Wood Finish: Do you want to stain your floor to dramatically change the colour of the planks? Do you want to make the grain “pop” with a natural finish? Do you want the natural look of the wood to change at all? One species of wood can take on many appearances, so think about what kind of finish you would like for your room.
Board Width: A lot of people don’t think about this, but you can select the plank width of your flooring. Wide 5 inch planks can be selected for a more traditional, old fashioned feel, or thinner 2 inch boards can be selected for a more contemporary look. Edges of the boards can also be beveled to leave a groove between each board, or made square so that each board lies flush with each other for a smooth, flat surface.
Board Texture: Do you want your floorboards to be smooth and flat, or would you prefer a textured look? You can have either option, with some higher-end planks even having a hand-scraped texture, just like the olden days.
Solid or Engineered Hardwood: Unsure about what types of hardwood floors best suits your home? Come by our showroom at 454 Veterans Drive, Unit 18, Barrie, ON to speak with our talented staff.
Solid vs Engineered Hardwood
Today’s shoppers are generally presented with two major types of hardwood flooring to choose: solid hardwood and engineered hardwood. Although it’s difficult, and sometimes even impossible, to tell the difference between the two upon first glance, there’s a lot going on beneath the surface.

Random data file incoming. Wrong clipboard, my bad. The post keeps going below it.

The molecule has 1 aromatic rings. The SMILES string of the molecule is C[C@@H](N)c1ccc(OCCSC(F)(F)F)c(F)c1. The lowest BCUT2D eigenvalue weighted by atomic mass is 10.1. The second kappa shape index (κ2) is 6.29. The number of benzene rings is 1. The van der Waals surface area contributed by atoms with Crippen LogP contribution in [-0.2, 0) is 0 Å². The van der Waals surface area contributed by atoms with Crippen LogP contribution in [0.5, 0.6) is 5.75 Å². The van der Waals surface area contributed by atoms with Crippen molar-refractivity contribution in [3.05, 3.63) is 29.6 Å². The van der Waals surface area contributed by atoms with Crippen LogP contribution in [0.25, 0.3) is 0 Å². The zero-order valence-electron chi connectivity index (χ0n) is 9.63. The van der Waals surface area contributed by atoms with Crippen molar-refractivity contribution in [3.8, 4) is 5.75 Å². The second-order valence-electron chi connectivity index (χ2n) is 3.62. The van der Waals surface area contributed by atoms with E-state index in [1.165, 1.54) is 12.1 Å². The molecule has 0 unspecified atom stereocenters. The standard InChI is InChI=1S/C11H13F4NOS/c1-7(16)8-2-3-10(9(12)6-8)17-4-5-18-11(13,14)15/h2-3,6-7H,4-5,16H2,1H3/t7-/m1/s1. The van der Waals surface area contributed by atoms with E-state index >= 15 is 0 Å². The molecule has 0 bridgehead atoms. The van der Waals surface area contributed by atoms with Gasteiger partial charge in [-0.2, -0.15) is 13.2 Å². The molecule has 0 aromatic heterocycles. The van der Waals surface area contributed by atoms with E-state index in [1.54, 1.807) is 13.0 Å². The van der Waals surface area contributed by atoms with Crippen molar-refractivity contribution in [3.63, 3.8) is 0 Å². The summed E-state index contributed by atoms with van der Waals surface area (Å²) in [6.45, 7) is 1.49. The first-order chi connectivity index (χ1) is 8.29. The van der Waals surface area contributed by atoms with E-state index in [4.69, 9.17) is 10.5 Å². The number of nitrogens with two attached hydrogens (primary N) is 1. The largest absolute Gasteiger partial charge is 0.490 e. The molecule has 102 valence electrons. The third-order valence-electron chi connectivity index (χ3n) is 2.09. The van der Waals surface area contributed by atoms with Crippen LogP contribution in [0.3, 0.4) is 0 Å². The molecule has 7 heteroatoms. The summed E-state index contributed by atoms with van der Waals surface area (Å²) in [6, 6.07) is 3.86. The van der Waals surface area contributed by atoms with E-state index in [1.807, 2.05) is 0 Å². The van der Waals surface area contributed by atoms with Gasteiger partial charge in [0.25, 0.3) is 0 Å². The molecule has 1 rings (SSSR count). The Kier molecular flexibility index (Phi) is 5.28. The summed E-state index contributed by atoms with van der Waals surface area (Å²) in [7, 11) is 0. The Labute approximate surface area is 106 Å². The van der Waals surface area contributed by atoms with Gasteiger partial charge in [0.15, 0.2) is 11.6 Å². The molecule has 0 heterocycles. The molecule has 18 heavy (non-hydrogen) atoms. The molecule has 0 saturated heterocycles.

TIPS FOR CHOOSING HIGH QUALITY ENGINEERED WOOD FLOOR
You might be considering hardwood flooring for your new home or renovation project. An engineered wood floor is a popular choice. You want to make sure your floors are done right. To that end, you want to be sure you’re choosing the highest quality wood flooring for your home. These tips will help you do just that.
Double-Check the Lengths of Your Engineered Wood Floor
The first thing you want to do when you’re selecting engineered wood is check the lengths. Most people understand the plank width is quite important when it comes to flooring
Consider the Species for Your Floor
Another consideration in picking the right hardwood flooring is the species. Different species have different qualities. One species might offer certain advantages, depending on the room or even the climate you live in. White Oak for instance readily takes a custom stain color.
Select Unfinished Flooring to Create the Perfect Match
It used to be that you could only buy engineered hardwood that was pre-finished. Today, you can buy unfinished planks for your wood floor
Look for a High-Quality Core
You will never see the underside of your engineered wood floor, but that doesn’t mean it’s not important. In fact, the plywood core is one of the key factors in determining the quality of wood flooring.